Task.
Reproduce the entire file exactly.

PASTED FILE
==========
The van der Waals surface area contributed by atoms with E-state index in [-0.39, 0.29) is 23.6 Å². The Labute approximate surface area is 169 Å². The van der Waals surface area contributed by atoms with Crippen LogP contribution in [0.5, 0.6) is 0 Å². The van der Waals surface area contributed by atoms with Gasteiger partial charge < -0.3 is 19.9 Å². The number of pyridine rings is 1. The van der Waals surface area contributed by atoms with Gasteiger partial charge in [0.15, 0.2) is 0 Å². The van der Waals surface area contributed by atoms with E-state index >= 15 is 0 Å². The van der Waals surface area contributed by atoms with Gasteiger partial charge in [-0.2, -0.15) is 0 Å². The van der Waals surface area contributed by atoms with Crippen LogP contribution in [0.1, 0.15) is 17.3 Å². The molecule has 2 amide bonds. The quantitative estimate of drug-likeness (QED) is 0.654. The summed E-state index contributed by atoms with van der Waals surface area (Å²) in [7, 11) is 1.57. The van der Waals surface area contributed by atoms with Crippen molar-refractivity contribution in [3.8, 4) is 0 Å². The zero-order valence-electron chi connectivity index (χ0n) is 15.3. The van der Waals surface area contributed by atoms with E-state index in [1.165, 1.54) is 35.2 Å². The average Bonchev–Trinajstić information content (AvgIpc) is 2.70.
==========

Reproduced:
The van der Waals surface area contributed by atoms with E-state index in [-0.39, 0.29) is 23.6 Å². The Labute approximate surface area is 169 Å². The van der Waals surface area contributed by atoms with Crippen LogP contribution in [0.5, 0.6) is 0 Å². The van der Waals surface area contributed by atoms with Gasteiger partial charge < -0.3 is 19.9 Å². The number of pyridine rings is 1. The van der Waals surface area contributed by atoms with Gasteiger partial charge in [0.15, 0.2) is 0 Å². The van der Waals surface area contributed by atoms with E-state index >= 15 is 0 Å². The van der Waals surface area contributed by atoms with Gasteiger partial charge in [-0.2, -0.15) is 0 Å². The van der Waals surface area contributed by atoms with Crippen LogP contribution in [0.1, 0.15) is 17.3 Å². The molecule has 2 amide bonds. The quantitative estimate of drug-likeness (QED) is 0.654. The summed E-state index contributed by atoms with van der Waals surface area (Å²) in [7, 11) is 1.57. The van der Waals surface area contributed by atoms with Crippen molar-refractivity contribution in [3.8, 4) is 0 Å². The zero-order valence-electron chi connectivity index (χ0n) is 15.3. The van der Waals surface area contributed by atoms with E-state index in [1.165, 1.54) is 35.2 Å². The average Bonchev–Trinajstić information content (AvgIpc) is 2.70.